Corson, MacKenzie, and Segre’s method is still the primary means of synthesizing 209-211At; the bismuth target is first cooled under nitrogen and then heated to vaporize traces of other radioisotopes, allowing the astatine to be distilled and collected on a cold finger. Several compounds of astatine have been synthesized in microscopic amounts: in addition to hydrogen (hydrogen astatide, HAt, which forms hydroastatic acid when dissolved in water), astatine has been shown to bind to the other halides, silver, sodium, palladium, oxygen, sulfur, selenium, nitrogen, lead, boron, and tellurium, as a colloid. The first ionization energy of the astatine atom was unknown until 2013, when CERN scientists used laser spectroscopy to measure it as 9.31751 electron volts (eV), which was confirmed by Canada's national laboratory for particle and nuclear physics TRIUMF.
Astatine-211 is the element’s only commercially viable isotope, its decay properties making it useful as a short-range radiation source for targeted alpha particle therapy in cancer treatment. Like iodine-113, it preferentially accumulates in the thyroid gland, but it decays faster and emits only alpha particles that have less of a tendency to migrate to surrounding tissue than the beta particles emitted by iodine-113.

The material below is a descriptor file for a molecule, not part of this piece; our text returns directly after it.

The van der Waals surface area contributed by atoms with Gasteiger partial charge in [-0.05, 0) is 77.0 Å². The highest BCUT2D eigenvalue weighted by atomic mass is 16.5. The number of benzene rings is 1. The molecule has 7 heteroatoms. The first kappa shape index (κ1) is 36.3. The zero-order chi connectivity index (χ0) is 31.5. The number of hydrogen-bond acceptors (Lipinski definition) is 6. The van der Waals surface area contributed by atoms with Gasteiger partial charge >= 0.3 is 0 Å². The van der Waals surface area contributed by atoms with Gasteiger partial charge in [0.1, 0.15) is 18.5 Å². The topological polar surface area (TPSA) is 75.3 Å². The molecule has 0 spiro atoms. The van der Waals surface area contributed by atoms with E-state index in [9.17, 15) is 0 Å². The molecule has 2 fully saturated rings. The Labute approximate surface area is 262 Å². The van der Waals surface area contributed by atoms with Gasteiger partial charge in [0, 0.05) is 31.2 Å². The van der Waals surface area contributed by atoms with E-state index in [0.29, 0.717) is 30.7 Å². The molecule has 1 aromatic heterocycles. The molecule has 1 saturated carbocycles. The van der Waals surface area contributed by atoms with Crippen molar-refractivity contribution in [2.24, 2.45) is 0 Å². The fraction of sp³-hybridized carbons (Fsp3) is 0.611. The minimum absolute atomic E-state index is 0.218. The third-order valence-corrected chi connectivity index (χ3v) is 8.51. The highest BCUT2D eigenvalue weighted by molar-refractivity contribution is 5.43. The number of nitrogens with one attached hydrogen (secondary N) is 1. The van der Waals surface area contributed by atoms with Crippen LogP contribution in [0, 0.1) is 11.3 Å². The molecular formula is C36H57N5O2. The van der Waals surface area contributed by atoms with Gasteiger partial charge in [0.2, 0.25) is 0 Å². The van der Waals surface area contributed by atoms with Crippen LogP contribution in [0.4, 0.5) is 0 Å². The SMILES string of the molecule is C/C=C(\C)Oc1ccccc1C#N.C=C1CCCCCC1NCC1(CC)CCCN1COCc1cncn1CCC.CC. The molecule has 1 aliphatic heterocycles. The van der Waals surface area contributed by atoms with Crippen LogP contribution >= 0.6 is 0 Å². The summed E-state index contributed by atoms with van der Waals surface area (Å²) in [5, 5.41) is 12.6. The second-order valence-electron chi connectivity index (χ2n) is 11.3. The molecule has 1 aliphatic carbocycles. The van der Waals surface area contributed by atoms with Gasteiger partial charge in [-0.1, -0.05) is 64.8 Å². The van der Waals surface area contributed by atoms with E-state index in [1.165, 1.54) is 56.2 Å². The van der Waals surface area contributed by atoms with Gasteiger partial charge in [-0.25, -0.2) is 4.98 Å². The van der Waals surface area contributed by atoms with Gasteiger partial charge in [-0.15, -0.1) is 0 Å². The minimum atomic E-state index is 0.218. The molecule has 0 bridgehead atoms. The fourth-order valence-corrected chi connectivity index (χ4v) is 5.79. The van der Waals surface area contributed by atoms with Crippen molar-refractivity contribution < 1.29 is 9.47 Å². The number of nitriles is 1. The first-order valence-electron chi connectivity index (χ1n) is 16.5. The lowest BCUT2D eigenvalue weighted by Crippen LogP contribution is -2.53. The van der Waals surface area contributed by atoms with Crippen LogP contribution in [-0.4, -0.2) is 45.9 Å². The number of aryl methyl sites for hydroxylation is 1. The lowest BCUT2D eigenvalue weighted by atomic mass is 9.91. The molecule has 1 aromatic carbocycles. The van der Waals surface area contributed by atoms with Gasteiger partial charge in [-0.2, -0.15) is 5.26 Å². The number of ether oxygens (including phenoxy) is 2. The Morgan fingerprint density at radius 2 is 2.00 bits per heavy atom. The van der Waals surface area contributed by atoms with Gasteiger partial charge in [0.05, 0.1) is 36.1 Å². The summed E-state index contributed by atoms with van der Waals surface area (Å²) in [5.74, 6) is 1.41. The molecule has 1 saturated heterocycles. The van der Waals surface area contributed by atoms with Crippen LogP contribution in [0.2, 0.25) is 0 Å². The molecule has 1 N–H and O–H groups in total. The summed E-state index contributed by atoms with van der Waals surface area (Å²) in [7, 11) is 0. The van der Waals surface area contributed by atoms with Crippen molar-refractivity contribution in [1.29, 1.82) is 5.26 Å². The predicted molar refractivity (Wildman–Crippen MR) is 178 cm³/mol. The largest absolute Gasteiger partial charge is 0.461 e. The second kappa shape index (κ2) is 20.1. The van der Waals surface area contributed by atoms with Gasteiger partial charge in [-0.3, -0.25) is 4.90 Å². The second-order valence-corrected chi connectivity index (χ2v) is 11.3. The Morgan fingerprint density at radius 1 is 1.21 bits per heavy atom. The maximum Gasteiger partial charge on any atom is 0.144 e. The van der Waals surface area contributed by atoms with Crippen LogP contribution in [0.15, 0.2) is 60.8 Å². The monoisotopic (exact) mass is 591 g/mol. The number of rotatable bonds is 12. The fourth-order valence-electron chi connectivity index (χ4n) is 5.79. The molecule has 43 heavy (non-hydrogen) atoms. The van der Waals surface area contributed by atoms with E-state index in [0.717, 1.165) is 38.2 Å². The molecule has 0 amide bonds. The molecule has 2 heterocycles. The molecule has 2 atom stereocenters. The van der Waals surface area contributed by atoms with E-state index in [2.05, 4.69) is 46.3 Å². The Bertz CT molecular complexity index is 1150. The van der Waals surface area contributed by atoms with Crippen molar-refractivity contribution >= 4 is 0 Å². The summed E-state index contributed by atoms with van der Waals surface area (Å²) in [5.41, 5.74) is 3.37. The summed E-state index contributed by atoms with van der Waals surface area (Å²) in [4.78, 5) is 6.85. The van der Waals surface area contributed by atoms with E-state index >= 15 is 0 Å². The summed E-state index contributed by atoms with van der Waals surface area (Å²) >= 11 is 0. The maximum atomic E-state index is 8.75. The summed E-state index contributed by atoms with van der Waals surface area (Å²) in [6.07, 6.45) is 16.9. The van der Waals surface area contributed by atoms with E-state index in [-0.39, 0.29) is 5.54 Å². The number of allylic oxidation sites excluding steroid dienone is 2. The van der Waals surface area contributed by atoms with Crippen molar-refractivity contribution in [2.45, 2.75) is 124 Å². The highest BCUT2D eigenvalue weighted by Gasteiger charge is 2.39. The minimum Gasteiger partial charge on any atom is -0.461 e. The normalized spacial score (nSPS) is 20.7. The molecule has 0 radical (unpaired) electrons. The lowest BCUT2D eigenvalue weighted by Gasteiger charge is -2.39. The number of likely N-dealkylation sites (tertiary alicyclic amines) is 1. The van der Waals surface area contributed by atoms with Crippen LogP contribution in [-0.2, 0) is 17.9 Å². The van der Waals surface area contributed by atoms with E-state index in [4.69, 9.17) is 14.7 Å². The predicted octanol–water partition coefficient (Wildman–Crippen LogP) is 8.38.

Astatine is a Block P, Group 17, Period 6 element. The number of electrons in each of Astatine's shells is 2, 8, 18, 32, 18, 7 and its electron configuration is [Xe] 4f14 5d10 6s2 6p5. The Astatine atom has a covalent radius of 150.pm and it's Van der Waals radius is 202.pm. In its elemental form, Astatine's CAS number is 7440-68-8 and its appearance is unknown. Astatine is the rarest naturally occurring non-transuranic element. The amount of naturally occurring astatine in the world is about 25g. Astatine was discovered by Dale R. Corson, Kenneth Ross MacKenzie and Emilio Segrè in 1940.
Astatine is highly radioactive. Astatine information, including technical data, safety data, properties, research, applications and other useful facts are specified below. Scientific facts such as the atomic structure, ionization energy, abundance on Earth, conductivity and thermal properties are included.